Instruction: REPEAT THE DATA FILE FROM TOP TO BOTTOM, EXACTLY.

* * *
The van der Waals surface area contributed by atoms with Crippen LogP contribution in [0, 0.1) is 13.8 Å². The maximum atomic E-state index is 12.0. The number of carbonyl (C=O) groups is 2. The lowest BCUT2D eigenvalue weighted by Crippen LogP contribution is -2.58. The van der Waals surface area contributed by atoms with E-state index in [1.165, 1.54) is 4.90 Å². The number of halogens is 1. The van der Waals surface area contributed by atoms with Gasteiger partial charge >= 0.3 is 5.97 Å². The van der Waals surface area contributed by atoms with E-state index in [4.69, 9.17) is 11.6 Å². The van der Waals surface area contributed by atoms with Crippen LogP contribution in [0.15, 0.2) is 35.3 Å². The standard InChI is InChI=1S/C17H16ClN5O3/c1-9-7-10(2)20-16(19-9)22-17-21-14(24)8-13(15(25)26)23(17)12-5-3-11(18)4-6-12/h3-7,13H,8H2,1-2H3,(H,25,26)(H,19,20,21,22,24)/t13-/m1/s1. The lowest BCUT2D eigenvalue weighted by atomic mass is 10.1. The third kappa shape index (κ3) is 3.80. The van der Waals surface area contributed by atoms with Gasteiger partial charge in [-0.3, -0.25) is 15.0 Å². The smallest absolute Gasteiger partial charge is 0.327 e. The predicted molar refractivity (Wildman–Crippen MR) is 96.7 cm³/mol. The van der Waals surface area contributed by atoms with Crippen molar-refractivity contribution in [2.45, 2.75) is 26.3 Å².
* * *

The van der Waals surface area contributed by atoms with Crippen LogP contribution in [0, 0.1) is 13.8 Å². The maximum atomic E-state index is 12.0. The number of carbonyl (C=O) groups is 2. The lowest BCUT2D eigenvalue weighted by Crippen LogP contribution is -2.58. The van der Waals surface area contributed by atoms with E-state index in [1.165, 1.54) is 4.90 Å². The number of halogens is 1. The van der Waals surface area contributed by atoms with Gasteiger partial charge >= 0.3 is 5.97 Å². The van der Waals surface area contributed by atoms with E-state index in [4.69, 9.17) is 11.6 Å². The van der Waals surface area contributed by atoms with Crippen LogP contribution in [0.15, 0.2) is 35.3 Å². The standard InChI is InChI=1S/C17H16ClN5O3/c1-9-7-10(2)20-16(19-9)22-17-21-14(24)8-13(15(25)26)23(17)12-5-3-11(18)4-6-12/h3-7,13H,8H2,1-2H3,(H,25,26)(H,19,20,21,22,24)/t13-/m1/s1. The lowest BCUT2D eigenvalue weighted by atomic mass is 10.1. The third kappa shape index (κ3) is 3.80. The van der Waals surface area contributed by atoms with Gasteiger partial charge in [-0.3, -0.25) is 15.0 Å². The smallest absolute Gasteiger partial charge is 0.327 e. The predicted molar refractivity (Wildman–Crippen MR) is 96.7 cm³/mol. The van der Waals surface area contributed by atoms with Crippen molar-refractivity contribution in [2.45, 2.75) is 26.3 Å².